CASE UPDATE: Summary Dismissal Can Be Fair Without a Single Act of Gross Misconduct
Mr Mbubaegbu v Homerton University Hospital NHS Foundation Trust
The Claimant, of black African origin, was a consultant surgeon at the Respondent hospital. He was dismissed for multiple breaches of the new internal reporting procedures introduced by the hospital.
The Claimant had worked at the hospital for 15 years, and had not been subject to any disciplinary proceedings prior to those which led to his dismissal for gross misconduct on 22 February 2016. None of the 22 allegations in themselves amounted to gross misconduct.
Several employees in the Claimant’s department faced similar disciplinary proceedings, but the Claimant was the only one dismissed for gross misconduct. He was also the only black African consultant.
The Claimant brought proceedings before the Tribunal on 15 July 2016 alleging he had been unfairly dismissed, wrongfully dismissed and discriminated against due to his race.
The Employment Tribunal (“ET”) at first instance dismissed the Claimant’s case on all grounds finding that the Dismissal was fair, not wrongful and there was no discrimination.
An Appeal was then brought before the Employment Appeals Tribunal (“EAT”). The decision was upheld, and the EAT said as follows:
“The Respondent’s reliance upon a pattern of conduct giving rise to concerns about patient safety as a sufficient reason to dismiss was within the range of reasonable responses notwithstanding the fact that there was no single act that could be said to amount to gross misconduct”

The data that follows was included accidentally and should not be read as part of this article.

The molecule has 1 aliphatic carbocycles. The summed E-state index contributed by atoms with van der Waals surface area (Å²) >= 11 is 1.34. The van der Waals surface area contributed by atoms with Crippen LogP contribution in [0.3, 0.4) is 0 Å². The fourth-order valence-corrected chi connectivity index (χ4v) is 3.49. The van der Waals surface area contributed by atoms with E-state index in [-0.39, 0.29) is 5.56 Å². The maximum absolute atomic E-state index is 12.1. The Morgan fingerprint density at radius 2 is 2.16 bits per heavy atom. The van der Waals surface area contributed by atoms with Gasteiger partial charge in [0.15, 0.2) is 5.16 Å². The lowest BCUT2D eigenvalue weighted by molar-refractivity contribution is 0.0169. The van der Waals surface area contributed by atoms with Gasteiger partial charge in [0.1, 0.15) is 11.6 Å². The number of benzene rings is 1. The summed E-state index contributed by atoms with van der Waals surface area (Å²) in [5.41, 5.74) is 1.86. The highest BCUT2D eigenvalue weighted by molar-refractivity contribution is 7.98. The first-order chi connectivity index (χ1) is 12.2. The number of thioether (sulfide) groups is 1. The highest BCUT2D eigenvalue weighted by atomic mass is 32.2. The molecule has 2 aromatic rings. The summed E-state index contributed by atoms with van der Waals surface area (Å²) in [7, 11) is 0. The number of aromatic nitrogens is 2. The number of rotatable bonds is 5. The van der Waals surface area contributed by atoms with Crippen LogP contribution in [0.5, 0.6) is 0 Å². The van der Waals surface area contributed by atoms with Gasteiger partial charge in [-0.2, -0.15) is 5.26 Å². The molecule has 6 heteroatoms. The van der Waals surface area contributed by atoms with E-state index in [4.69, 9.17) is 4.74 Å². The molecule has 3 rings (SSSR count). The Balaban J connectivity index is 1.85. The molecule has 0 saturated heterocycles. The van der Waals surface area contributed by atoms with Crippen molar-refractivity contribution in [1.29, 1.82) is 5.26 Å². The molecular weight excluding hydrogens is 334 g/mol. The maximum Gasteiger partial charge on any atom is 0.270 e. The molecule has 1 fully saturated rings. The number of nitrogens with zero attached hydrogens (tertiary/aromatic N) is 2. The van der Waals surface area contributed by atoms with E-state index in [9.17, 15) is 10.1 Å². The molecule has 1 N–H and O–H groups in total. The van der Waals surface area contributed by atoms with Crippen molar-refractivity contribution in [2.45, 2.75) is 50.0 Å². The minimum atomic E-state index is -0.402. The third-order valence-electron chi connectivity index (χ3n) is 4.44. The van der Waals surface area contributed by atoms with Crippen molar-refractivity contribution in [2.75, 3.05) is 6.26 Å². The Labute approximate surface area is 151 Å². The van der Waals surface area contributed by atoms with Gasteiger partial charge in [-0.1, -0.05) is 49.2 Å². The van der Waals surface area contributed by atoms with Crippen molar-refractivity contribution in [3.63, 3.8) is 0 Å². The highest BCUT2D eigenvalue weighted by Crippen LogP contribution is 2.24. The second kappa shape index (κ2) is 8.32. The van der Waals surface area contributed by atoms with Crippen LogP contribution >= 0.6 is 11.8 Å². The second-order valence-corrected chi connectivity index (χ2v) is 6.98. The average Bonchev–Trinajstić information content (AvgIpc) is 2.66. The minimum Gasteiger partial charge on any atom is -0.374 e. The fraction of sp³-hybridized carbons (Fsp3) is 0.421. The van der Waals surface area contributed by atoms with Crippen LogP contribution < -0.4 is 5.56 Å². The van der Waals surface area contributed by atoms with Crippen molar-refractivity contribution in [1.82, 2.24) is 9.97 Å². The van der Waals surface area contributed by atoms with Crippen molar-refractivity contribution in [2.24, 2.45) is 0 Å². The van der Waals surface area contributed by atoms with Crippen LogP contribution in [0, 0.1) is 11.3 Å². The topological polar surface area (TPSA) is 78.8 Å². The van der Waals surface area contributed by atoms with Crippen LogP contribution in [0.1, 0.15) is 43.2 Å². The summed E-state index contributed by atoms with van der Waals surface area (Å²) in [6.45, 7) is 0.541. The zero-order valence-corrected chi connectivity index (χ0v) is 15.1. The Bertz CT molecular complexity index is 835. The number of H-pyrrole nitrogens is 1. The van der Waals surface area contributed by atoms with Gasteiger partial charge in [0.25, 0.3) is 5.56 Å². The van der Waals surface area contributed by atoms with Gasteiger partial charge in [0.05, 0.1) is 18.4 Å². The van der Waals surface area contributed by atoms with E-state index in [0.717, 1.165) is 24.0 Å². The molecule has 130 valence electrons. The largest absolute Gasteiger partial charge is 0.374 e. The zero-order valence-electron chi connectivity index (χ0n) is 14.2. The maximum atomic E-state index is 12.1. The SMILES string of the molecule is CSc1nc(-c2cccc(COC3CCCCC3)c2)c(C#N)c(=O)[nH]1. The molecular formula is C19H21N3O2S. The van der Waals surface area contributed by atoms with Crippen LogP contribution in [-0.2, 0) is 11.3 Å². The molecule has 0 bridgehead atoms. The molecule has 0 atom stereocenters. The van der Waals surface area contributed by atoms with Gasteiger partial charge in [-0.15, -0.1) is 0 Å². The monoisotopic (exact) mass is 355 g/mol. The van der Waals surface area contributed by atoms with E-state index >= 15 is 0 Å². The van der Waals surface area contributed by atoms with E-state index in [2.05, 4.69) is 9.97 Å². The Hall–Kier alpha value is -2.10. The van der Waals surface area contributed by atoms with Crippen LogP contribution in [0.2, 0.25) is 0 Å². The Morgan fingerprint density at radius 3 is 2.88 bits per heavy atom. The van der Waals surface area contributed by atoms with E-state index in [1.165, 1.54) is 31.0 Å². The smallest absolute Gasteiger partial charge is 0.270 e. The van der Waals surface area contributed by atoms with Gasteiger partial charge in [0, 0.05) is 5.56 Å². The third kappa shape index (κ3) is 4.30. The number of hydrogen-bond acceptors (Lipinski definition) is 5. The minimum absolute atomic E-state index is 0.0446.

The decision means that in some instances, it is appropriate for an Employer to dismiss an employee, despite there being no single act of gross misconduct. The judgment can be summarised as follows:
“It is quite possible for a series of acts demonstrating a pattern of conduct to be of sufficiently seriousness to undermine the relationship of trust and confidence between employer and employee. That may be so even if the employer is unable to point to any particular act and identify that alone as amounting to gross misconduct. There is no authority to suggest there must be a single act amounting to gross misconduct before summary dismissal would be justifiable…”
However, it is important to remember that this decision is specific to the facts, it is therefore important to always take advice if you are considering summary dismissal in similar circumstances.
If you would like further information, contact our Employment Team who would be happy to help.